Wistaria Tea House was once where democracy advocates gathered to share their dreams and ambitions during the 1970s when Taiwan was under the rule of martial law. But these days, everyone is welcome to pay a visit, have a pot of tea, and enjoy its meditative surroundings.
Fortress of free thought
The story of the Wistaria House is inseparable from one man — Chow Yu (周渝), the youngest son of the house's previous tenant David Chow (周德偉). Serving as the R.O.C. Director-General of Customs, the senior Chow was offered the residence in 1950 by the government and moved in with his family. This was 30 years after the former Japanese colonial government built the compound as living quarters for its expatriate naval personnel in 1920.
As the son of a man who not only served as the country's top customs official but was also a highly esteemed economist and advocate for Western liberalism, Chow was able to share in many of the valuable moments when his father exchanged views or debated with visiting intellectuals, many of whom were respected scholars in Taiwan of the day, over topics ranging from philosophy to contemporary issues.
By hosting informal talks with intellectuals at home, the hospitable David Chow initiated a trend for frank discussions during a restrictive era. Some people even used the place as a temporary shelter when they were under financial duress or as free accommodation on occasional visits to Taipei.
The early visitors who frequented Westeria House included certain names that were later involved in the 1979 Formosa Incident (美麗島事件), a political crackdown that served as the watershed of Taiwan's democratization. The younger Chow himself also wrote an article that protested the government's suppression of Taiwan's grassroots efforts.
"Wistaria House was the most beautiful fortress in the memory of all of the participants in Taiwan's democratization movement,” noted Sisy Chen (陳文茜), an active political commentator in Taiwan who joined the civic movement in the 1980s.
Wistaria tea culture
Wistaria Tea House opened in 1981, a period when Taiwan was on its way towards economic and social liberalization and when most people preferred visiting trendy American or Japanese cafés on their weekends.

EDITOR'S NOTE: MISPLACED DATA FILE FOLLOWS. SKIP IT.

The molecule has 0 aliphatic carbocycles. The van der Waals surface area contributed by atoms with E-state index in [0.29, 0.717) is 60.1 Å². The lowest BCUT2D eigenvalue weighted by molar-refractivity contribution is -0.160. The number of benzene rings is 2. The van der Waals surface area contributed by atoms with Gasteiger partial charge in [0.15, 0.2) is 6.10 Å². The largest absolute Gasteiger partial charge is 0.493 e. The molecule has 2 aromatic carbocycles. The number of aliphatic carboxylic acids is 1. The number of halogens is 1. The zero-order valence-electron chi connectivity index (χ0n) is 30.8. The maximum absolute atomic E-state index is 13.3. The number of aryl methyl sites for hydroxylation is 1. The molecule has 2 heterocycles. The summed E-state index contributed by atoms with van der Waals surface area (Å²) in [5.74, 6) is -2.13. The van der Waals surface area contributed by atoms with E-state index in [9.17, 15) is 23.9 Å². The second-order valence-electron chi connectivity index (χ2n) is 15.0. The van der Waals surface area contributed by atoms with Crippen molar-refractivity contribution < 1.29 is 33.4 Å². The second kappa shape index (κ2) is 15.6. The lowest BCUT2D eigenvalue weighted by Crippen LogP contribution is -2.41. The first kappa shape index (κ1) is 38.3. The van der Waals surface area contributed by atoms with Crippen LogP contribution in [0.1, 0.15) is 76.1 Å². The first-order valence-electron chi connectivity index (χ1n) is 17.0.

The custom of drinking Chinese tea was viewed as out of date and existed only in childhood memories of their fathers or grandfathers — old-timers who would spend an afternoon in a humble Chinese tearoom where the main attraction for most visitors was a daily story-telling performance rather than high-quality tea.
Promoting the tea-drinking culture was not initially a part of Chow's vision either. The teahouse came about as a result of his friends' suggestions that he should make a living, more or less, from receiving guests at home, which Chow had already done for years since he took up the 200-ping (661.14-square-meter) compound in 1975 following his father's retirement and relocation to the United States.
Nevertheless, the culture he has created at Wistaria Tea House invites every visitor to find meaning and vitality, even in inanimate objects. He believes that in the world of tea, things are not merely utensils, but are endowed with a certain spirituality, and given their own disposition and aesthetic.
Declared a historical site by the Taipei City government in 1997 because of its historical and cultural significance, the Wistaria House has won considerable international media coverage and remains one of the most popular spots for tourists to experience authentic tea culture when they visit Taiwan.
Greeted by soft classical Chinese music, tatami mats, clay pots, and kerosene water boilers, visitors are welcomed to immerse themselves in the centuries-old ritual of preparing tea under the eponymous purple Wistaria blossoms.